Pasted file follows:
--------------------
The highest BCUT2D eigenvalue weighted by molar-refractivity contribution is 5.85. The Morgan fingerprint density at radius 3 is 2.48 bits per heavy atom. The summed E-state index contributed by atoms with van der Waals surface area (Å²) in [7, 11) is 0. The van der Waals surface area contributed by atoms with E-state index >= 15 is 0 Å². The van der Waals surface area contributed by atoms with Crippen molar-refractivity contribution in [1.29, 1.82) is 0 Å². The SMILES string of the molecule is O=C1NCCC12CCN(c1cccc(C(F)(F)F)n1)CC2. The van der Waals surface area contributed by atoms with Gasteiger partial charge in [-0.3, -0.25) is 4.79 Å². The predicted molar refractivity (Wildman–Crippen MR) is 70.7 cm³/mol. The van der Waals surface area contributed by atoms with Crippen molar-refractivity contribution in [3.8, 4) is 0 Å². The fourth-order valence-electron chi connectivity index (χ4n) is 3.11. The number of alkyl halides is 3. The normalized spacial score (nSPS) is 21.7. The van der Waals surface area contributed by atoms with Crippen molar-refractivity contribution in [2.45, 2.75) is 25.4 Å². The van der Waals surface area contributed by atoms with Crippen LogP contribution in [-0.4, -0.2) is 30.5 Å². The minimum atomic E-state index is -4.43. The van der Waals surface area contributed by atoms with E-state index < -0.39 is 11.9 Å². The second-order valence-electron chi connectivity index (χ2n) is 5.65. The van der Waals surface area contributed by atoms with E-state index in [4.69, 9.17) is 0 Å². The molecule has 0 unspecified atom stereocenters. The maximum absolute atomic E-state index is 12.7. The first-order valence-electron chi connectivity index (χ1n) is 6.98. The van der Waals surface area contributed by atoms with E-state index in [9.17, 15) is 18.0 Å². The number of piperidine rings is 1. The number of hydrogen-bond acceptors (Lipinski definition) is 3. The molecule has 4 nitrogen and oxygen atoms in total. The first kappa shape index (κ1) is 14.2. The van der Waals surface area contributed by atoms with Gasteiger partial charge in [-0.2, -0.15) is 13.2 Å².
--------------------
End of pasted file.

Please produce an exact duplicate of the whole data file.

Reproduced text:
The highest BCUT2D eigenvalue weighted by molar-refractivity contribution is 5.85. The Morgan fingerprint density at radius 3 is 2.48 bits per heavy atom. The summed E-state index contributed by atoms with van der Waals surface area (Å²) in [7, 11) is 0. The van der Waals surface area contributed by atoms with E-state index >= 15 is 0 Å². The van der Waals surface area contributed by atoms with Crippen molar-refractivity contribution in [1.29, 1.82) is 0 Å². The SMILES string of the molecule is O=C1NCCC12CCN(c1cccc(C(F)(F)F)n1)CC2. The van der Waals surface area contributed by atoms with Gasteiger partial charge in [-0.3, -0.25) is 4.79 Å². The predicted molar refractivity (Wildman–Crippen MR) is 70.7 cm³/mol. The van der Waals surface area contributed by atoms with Crippen molar-refractivity contribution in [3.8, 4) is 0 Å². The fourth-order valence-electron chi connectivity index (χ4n) is 3.11. The number of alkyl halides is 3. The normalized spacial score (nSPS) is 21.7. The van der Waals surface area contributed by atoms with Crippen molar-refractivity contribution in [2.45, 2.75) is 25.4 Å². The van der Waals surface area contributed by atoms with Crippen LogP contribution in [-0.4, -0.2) is 30.5 Å². The minimum atomic E-state index is -4.43. The van der Waals surface area contributed by atoms with E-state index < -0.39 is 11.9 Å². The second-order valence-electron chi connectivity index (χ2n) is 5.65. The van der Waals surface area contributed by atoms with E-state index in [4.69, 9.17) is 0 Å². The molecule has 0 unspecified atom stereocenters. The maximum absolute atomic E-state index is 12.7. The first-order valence-electron chi connectivity index (χ1n) is 6.98. The van der Waals surface area contributed by atoms with E-state index in [9.17, 15) is 18.0 Å². The number of piperidine rings is 1. The number of hydrogen-bond acceptors (Lipinski definition) is 3. The molecule has 4 nitrogen and oxygen atoms in total. The first kappa shape index (κ1) is 14.2. The van der Waals surface area contributed by atoms with Gasteiger partial charge in [-0.2, -0.15) is 13.2 Å².